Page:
It is almost 33 years to the day since I was conferred with the degree BD/STB at Maynooth on 19 November 1987. The degree came after three years studying at Kimmage Manor and was conferred by Cardinal Tomás O Fiaich, Chancellor of the Pontifical University, in the name of Pope John Paul II.
I was a memorable day for the six students from Kimmage Manor: two Redemptorists, one Spiritan and one former Spiritan, myself and a friend who is now a leading television journalist. I was the only member of the Church of Ireland in this small group, and Cardinal O Fiaich recognised me from my years of activism in CND, the Campaign for Nuclear Disarmament.
The Redemptorist theologian Professor Brendan McConvery, who had lectured on New Testament studies, presented us. It was a memorable day because the cardinal also chose that day to give an interview with RTÉ News, strongly hinting that he favoured the ordination of women to the priesthood. He died within three years.
It is a day that I recall in one of my contributions to a book that is being launched in Maynooth this evening (17 November 2020). We Remember Maynooth: A College across Four Centuries is edited by Salvador Ryan and John-Paul Sheridan, and is published by Messenger Publishing.
Maynooth College was founded in 1795 and has a singular place in the history of the Irish Church, and of the Church globally. At first it was as a small seminary with 30 students and 10 professors, most of them refugees fleeing the French Revolution.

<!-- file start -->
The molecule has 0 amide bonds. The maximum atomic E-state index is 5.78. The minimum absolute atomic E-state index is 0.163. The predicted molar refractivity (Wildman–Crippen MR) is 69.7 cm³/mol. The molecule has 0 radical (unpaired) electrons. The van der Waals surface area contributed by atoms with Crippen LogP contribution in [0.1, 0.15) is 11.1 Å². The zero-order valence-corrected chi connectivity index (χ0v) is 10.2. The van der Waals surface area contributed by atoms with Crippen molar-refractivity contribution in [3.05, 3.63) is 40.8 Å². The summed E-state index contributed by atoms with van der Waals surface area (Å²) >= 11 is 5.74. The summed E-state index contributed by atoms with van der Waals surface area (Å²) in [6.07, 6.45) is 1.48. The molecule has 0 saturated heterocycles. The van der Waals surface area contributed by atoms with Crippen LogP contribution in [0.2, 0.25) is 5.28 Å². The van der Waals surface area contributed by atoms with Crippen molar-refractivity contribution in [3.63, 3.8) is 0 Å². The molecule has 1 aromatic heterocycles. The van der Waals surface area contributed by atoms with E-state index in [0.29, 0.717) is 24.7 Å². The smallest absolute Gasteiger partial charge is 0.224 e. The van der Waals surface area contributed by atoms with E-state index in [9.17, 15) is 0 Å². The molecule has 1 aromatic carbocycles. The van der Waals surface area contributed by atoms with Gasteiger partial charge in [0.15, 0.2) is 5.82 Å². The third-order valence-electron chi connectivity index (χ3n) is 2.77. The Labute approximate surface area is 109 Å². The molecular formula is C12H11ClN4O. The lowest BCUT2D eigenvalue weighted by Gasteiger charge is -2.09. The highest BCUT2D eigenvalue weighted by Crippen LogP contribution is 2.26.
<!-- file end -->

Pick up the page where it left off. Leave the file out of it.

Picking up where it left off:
Maynooth has been the subject of riots in the streets of London and has played host to kings and popes. Its buildings by AWN Pugin and JJ McCarthy have created a beautiful university campus that rivals many colleges in Cambridge and Oxford. The chapel is among the highest free-standing structures in Ireland.
Maynooth expanded rapidly, becoming a Pontifical University, a constituent college of the National University of Ireland and, at one time, the largest seminary in world. It has educated many thousands of students and led the way in many branches of the arts and sciences.
Maynooth has a large number of alumni, found across all sectors of society internationally, and it is a tapestry of rich memories.
This sumptuously-illustrated book of more than 500 pages is a contribution to that rich tapestry. It includes pen pictures, personal reminiscences and sketches on aspects of the college’s life and history.